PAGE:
At one time they were Liverpool’s leading group. They topped the bills above the Beatles. But theirs was the tragic story of the local legend that never
made the grade.
Rory Storm was called ‘the Golden Boy’ and ‘Mr Showmanship.’ Forty plus years after his death, people in Liverpool still talk of him with awe and respect.
His real name was Alan Caldwell. Apart from loving music, he had a passion for sport, particularly athletics.
Rory was a consummate artist who believed in ‘the show must go on’ in any circumstance. Examples of his determination to perform despite problems are apparent in the following stories.
I discussed Rory with Rod Punt, who was formerly known as Steve Day, the original leader of groups such as Wump & His Werbles and Steve Day & the Drifters.
He told me: “I first met Rory (Alan Caldwell) when we were about 14 years old. I lived on the Wirral and he lived in Liverpool – but I used to run cross-country for Wallasey Athletic Club and he ran for the Pembroke Harriers. After races the coaches used to stop on the way home at a pub or cafe and
Rory used to get a guitar out and strum it. The next time I saw him was at Butlins and we remembered each other. What impressed me about Rory Storm & the Hurricanes was how stylish they were in their smart suits. We became very good friends over the years – I even remember the original line-up: Rory Storm, Ty Brian, Lou Walters, Johnny Guitar and Ringo.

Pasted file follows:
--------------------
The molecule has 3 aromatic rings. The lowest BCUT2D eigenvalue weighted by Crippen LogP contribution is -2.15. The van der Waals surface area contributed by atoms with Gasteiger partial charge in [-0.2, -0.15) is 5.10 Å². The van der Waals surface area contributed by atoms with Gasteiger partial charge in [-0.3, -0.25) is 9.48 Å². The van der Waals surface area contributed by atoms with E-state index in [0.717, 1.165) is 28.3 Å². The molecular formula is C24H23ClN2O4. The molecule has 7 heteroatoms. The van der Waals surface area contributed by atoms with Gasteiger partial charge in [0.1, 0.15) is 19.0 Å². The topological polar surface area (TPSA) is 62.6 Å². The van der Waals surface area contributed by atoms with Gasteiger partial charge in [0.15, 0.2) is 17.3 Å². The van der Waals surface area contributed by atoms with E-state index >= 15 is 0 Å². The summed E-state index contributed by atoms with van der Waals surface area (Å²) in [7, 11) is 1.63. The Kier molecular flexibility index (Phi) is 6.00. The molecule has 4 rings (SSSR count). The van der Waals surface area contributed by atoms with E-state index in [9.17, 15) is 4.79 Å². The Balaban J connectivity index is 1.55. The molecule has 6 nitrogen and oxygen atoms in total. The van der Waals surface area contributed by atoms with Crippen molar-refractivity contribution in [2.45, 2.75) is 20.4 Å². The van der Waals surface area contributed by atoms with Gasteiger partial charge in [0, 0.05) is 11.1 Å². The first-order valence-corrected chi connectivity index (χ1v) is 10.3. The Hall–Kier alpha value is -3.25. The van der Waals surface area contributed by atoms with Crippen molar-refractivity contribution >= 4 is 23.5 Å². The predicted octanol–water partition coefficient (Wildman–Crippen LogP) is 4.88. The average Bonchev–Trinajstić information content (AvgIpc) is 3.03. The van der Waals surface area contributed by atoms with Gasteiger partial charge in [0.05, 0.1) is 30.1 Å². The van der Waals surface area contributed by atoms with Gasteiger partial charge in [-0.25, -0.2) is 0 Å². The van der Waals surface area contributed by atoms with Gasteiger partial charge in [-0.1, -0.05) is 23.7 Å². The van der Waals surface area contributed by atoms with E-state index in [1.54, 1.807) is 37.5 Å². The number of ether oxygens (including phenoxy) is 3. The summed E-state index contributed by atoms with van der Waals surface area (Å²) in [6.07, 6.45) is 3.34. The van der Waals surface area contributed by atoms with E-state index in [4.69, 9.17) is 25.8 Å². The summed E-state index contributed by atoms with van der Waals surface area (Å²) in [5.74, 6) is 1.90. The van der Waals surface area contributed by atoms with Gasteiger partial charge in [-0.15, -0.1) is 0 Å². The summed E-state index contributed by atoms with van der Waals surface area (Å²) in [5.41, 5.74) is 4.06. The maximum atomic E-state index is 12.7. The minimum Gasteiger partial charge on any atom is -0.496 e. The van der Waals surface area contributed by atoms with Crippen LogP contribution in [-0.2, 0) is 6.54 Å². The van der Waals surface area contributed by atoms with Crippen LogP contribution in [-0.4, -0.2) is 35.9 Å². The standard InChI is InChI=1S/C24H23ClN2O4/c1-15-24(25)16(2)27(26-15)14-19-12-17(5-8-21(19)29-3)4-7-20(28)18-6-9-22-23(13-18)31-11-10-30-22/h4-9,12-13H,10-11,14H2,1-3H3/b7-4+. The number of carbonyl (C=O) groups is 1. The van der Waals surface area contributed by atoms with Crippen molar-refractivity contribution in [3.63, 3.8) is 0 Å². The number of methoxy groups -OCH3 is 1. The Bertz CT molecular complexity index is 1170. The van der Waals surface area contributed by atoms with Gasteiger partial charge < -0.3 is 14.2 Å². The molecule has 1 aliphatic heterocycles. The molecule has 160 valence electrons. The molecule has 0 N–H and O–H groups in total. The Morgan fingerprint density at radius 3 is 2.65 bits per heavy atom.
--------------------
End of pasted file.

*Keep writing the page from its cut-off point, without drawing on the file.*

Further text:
“The one funny story I remember was at the Orrell Park Ballroom. Groups used to double up on jobs in those days and we had been on first. We were getting ready to move on to Litherland Town Hall when Rory turned up. He had the biggest gumboil I had ever seen. His face was in a real mess. So I said to him, ‘You’re not going on stage like that, are you?’ He promptly pulled out a black velvet hood. It had slits for his eyes and for his mouth. He put it on and tied the strings round his neck – he looked like Ned Kelly. What a trouper!”
I remember Johnny Guitar telling me a great story about Rory. Apparently, Rory came to his house one day and asked him if he’d go down to town with him as he was going to buy a car. They walked from Old Swan to Scotland Road, a distance of several miles. Yes, walked! They entered the Vauxhall dealer’s show rooms and Rory pulled out over £800 in cash and bought his pink Vauxhall Cresta. Johnny was gobsmacked: “To think, all that cash and he was too meant to pay some bus fare!”
A friend of Rory’s named Arthur Davies told me, “I’ve got a little story that happened at Bankfield House Youth club in Garston, about 1965. I was in the dressing room with the Hurricanes and the youth leader came in to tell Rory that all the stage lighting had gone and they couldn’t get it back on. Rory was gutted. Then someone walked in with a big torch. ‘That’ll do,’ Rory stuttered. I was elected to follow him, with the makeshift spotlight. I was knackered trying to keep up with him. He still gave a show to remember to the watching crowd and at the end of the night Johnny Guitar gave me a lift home in his Jag. My only regret was I forgot to ask Rory for his autograph.”
When I discussed Rory with another Mersey musician, Ken ‘Dixie’ Dean, he told me: “I first met Rory when I was playing with my group the Kruzads at
the Birkdale Hotel. We got to be good mates. The next day I played football for the Mersey Beat X1 and was a regular after that game. We played the Cavern Kickers. The team at the time was Joey Bowers (Fourmost), Billy Kinsley (Merseybeats), Mike Gregory (Escorts), Vince Earl (Talismen), Ty Hardin (Hurricanes), Lee Baron, Freddie Starr, Shane Fenton, Eddie Amoo (Chants), Rory and myself, Tony Kay and other guest stars.